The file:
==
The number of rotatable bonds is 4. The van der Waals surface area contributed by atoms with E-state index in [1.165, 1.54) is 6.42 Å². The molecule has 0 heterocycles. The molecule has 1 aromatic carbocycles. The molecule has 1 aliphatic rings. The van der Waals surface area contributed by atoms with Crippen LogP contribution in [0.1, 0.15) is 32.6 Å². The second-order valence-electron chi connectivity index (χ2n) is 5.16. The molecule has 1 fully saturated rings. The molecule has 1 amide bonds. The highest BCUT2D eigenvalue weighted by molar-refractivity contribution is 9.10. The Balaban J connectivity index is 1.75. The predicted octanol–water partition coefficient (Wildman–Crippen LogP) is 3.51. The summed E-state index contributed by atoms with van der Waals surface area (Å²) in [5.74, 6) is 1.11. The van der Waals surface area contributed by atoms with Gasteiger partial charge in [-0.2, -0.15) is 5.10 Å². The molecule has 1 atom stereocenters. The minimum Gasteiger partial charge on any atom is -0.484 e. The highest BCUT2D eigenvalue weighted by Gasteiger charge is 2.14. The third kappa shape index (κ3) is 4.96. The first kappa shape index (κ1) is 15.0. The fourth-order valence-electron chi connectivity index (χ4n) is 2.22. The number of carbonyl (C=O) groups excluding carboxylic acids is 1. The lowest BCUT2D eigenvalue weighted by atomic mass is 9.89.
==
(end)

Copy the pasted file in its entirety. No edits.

The number of rotatable bonds is 4. The van der Waals surface area contributed by atoms with E-state index in [1.165, 1.54) is 6.42 Å². The molecule has 0 heterocycles. The molecule has 1 aromatic carbocycles. The molecule has 1 aliphatic rings. The van der Waals surface area contributed by atoms with Crippen LogP contribution in [0.1, 0.15) is 32.6 Å². The second-order valence-electron chi connectivity index (χ2n) is 5.16. The molecule has 1 fully saturated rings. The molecule has 1 amide bonds. The highest BCUT2D eigenvalue weighted by molar-refractivity contribution is 9.10. The Balaban J connectivity index is 1.75. The predicted octanol–water partition coefficient (Wildman–Crippen LogP) is 3.51. The summed E-state index contributed by atoms with van der Waals surface area (Å²) in [5.74, 6) is 1.11. The van der Waals surface area contributed by atoms with Gasteiger partial charge in [-0.2, -0.15) is 5.10 Å². The molecule has 1 atom stereocenters. The minimum Gasteiger partial charge on any atom is -0.484 e. The highest BCUT2D eigenvalue weighted by Gasteiger charge is 2.14. The third kappa shape index (κ3) is 4.96. The first kappa shape index (κ1) is 15.0. The fourth-order valence-electron chi connectivity index (χ4n) is 2.22. The number of carbonyl (C=O) groups excluding carboxylic acids is 1. The lowest BCUT2D eigenvalue weighted by atomic mass is 9.89.